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Willie Davidson

Product Design '58

William G. Davidson, better known as Willie G., has an impeccable motorcycle lineage—his grandfather was Harley-Davidson co-founder William A. Davidson. Senior vice president and chief styling officer of Harley-Davidson Motor Company, Davidson is also the head of Harley-Davidson's Willie G. Davidson Product Development Center in Wauwatosa, Wisconsin.

In 1963, Davidson joined Harley-Davidson as a designer after completing his Art Center education. His innovative ideas and designs helped take the company to new heights during the 1960s. One of his first designs was the FX Super Glide, Harley-Davidson's first attempt at a factory custom. This milestone machine led to numerous best-selling variations. Promoted to vice president of styling in 1969, Davidson was among a group of executives who helped save the company from bankruptcy in the 1980s, helping turn the company into one of the most successful, fast-growing corporations of the past two decades. Davidson continues to represent this legendary company at numerous rallies across the United States.

In addition to your responsibilities as vice president of styling for Harley-Davidson, you are also a writer and an artist. What kind of art do you make?
Watercolors. I have a nice watercolor in my studio that was completed during one of my elective courses at Art Center, when we used to go out on location and paint. That painting kind of kicked me into gear and gave me some sense of accomplishment as a painter. But you're never satisfied. Staring at that white sheet of paper always scares you. That challenge keeps you totally involved and swallows you, mentally and technically.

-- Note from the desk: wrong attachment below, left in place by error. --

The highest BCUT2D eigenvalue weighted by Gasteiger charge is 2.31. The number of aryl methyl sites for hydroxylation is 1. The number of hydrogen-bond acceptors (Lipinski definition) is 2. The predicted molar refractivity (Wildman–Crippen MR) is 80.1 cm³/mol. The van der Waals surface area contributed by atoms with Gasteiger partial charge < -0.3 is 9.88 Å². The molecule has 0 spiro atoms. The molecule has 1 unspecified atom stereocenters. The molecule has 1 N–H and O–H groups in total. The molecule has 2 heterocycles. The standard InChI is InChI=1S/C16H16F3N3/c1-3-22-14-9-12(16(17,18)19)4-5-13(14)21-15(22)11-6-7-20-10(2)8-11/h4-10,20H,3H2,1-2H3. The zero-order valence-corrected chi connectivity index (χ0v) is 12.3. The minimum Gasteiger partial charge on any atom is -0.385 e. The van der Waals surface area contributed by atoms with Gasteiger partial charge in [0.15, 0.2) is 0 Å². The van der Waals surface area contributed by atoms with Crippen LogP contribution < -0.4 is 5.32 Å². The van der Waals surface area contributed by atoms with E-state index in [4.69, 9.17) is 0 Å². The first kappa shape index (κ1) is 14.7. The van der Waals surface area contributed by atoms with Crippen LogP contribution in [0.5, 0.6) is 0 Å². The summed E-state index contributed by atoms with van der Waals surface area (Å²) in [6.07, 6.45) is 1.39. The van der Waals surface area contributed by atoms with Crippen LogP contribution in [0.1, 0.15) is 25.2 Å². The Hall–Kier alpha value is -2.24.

Does that kind of challenge translate into your work?
Definitely. Iterations are part of our process, and to get to the simple good solution takes a few shots. You continually search for that right combination that answers all of the marketing, sales, manufacturing and cost questions while also hitting the emotional buttons that excite our customers. That's a huge challenge, and it's there every day.

Above and beyond the viability of your company, what do you hope your work achieves in the world?
People around the world have told me that our product has changed their lives for the better. Whenever I hear that I get a big grin on my face, because we want to make lives better. We want people to have fun. We want them to enjoy their free time. We want to help out with something they get emotionally charged up over. But it's not only the product, it's the experience. It's riding with your friends and going on trips across the country or traveling to Europe and riding over there. It's being out with nature. I like to use the words “nature magnified,” which is kind of what I think about when riding a motorcycle. You're one-on-one with the wind, the rain, the smells, the exhilaration.

Are there aspects of your time at Art Center that have remained with you?
Passion and empowerment. I started out as a fine art major at the University of Wisconsin, but discovered that was not what I wanted to do because I had gasoline in my veins. I wanted to somehow marry my visual interests with an education that would get me into product design. And I discovered how to do that at Art Center. I found it to be an invigorating environment because I was surrounded with passionate designers and because Art Center drives people, which is important. You have to want to do these things. You have to desire to create. Empowerment is exemplified at Art Center because of the student interaction and the competitive aspect of good design being everywhere in that environment.

Davidson was interviewed for the 2006 issue of Boundless.

   
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